Expanded Ecologies

Ecology has become generalized. What began as a natural science discipline that investigated the relations between an organism and its environment has become a general worldview that posits relations themselves as ontological. Karen Barad’s “intra-action,” Bruno Latour’s “actor-network theory,” Donna Haraway’s “string figures,” Jane Bennett’s “vital matter,” Deleuze and Guattari’s “rhizome,” and Rachel Carson’s “web of life,” each focus attention on the interactions, communications, and exchanges between beings and things. With relations as foundational, things start to disintegrate. Beings become porous, their boundaries indistinct, as organisms are understood to be contingent within kaleidoscopic webs of life. How do these conditions open the field of art production? How do they foreclose it?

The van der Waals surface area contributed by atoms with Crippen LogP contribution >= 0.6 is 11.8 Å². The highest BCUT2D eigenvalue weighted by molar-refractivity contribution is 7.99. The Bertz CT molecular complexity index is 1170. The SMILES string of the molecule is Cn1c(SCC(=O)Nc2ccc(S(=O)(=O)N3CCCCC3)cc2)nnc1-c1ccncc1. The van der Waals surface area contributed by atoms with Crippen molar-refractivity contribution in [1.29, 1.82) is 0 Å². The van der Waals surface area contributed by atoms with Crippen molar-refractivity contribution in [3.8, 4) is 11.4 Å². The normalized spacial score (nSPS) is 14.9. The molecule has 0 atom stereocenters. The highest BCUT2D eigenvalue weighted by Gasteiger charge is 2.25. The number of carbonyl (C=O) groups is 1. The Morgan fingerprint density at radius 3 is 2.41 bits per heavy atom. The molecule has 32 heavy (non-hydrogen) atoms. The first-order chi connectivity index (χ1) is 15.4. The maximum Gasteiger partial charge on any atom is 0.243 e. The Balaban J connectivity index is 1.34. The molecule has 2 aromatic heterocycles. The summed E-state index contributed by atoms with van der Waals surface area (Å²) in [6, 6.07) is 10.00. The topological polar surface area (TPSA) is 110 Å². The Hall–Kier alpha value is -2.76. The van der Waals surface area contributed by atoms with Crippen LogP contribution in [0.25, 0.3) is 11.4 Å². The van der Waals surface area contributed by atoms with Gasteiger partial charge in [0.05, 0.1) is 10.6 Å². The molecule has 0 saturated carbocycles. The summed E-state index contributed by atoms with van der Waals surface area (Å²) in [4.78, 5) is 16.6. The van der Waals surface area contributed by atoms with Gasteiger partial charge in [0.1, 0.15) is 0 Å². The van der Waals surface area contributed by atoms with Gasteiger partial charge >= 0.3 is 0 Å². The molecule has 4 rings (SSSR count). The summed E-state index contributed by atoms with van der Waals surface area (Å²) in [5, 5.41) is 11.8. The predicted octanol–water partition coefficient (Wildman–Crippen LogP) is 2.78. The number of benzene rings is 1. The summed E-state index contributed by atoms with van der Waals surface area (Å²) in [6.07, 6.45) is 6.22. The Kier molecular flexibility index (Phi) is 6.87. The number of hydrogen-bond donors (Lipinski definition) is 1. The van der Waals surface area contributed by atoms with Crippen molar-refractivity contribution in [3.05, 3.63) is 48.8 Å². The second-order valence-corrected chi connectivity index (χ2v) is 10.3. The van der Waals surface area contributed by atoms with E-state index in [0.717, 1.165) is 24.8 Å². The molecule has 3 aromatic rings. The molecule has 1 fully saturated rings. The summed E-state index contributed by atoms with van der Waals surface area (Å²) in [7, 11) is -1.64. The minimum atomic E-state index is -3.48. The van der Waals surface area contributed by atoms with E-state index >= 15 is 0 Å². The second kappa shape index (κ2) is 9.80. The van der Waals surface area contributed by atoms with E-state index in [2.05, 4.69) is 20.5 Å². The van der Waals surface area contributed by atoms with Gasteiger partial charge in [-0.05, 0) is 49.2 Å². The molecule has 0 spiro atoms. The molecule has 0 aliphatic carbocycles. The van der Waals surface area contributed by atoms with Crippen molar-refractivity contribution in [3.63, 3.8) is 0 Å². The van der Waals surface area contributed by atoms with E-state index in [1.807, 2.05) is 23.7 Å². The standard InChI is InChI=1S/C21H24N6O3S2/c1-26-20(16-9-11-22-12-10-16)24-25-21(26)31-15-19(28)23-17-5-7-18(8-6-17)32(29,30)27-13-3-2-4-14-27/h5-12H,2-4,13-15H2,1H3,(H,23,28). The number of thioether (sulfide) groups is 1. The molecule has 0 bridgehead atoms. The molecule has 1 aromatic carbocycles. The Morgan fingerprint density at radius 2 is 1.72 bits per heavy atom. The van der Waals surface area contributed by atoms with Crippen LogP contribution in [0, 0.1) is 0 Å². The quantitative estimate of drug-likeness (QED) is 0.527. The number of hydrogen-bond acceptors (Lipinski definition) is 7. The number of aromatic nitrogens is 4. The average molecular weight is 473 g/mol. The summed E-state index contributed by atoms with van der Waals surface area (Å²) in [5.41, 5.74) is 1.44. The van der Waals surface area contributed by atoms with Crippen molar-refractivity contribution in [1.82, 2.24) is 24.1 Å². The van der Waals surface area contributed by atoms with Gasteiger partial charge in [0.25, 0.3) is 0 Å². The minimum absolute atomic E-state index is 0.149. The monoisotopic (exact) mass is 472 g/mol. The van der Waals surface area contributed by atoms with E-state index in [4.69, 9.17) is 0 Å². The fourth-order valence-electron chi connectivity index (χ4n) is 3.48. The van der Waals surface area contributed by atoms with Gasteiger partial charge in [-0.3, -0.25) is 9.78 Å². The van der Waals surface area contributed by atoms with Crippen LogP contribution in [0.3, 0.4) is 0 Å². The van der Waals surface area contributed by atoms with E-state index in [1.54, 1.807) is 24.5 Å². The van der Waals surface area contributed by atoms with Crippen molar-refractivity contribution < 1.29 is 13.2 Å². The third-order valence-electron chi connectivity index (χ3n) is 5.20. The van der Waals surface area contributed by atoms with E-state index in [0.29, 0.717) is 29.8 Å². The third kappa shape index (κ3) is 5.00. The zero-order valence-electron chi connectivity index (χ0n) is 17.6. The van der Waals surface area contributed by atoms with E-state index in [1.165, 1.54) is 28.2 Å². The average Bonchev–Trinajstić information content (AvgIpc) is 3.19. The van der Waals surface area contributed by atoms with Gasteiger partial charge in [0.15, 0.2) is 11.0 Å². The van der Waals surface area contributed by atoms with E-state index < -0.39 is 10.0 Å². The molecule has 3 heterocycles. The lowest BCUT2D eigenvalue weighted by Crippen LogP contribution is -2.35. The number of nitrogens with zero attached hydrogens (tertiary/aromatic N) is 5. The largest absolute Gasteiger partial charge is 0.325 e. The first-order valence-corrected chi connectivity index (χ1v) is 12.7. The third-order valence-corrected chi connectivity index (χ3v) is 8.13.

Beall Center for Art + Technology’s new Art + Ecology offerings recognize that technology isn’t the only “art plus” intersection worth exploring. We’re approaching our 25th anniversary and—like the world around us—we will need to adapt to thrive. Expanded Ecologies is the third event in a sequence of programming experiments that began with our Winter/Spring 2022 speaker series and continued with sponsorship with the graduate seminar Arts at Burns Piñon.

Beall MFA Exhibition Open Call 

Image: A tree that looks like a human, 2009 (planted in 1998). Photo by Becky Northey. www.pooktre.com.


May 20, 2023 to June 10, 2023
Opening Reception: 
May 20, 2023 - 2:00pm
Curated By: 
Zachary Korol Gold
Additional Information: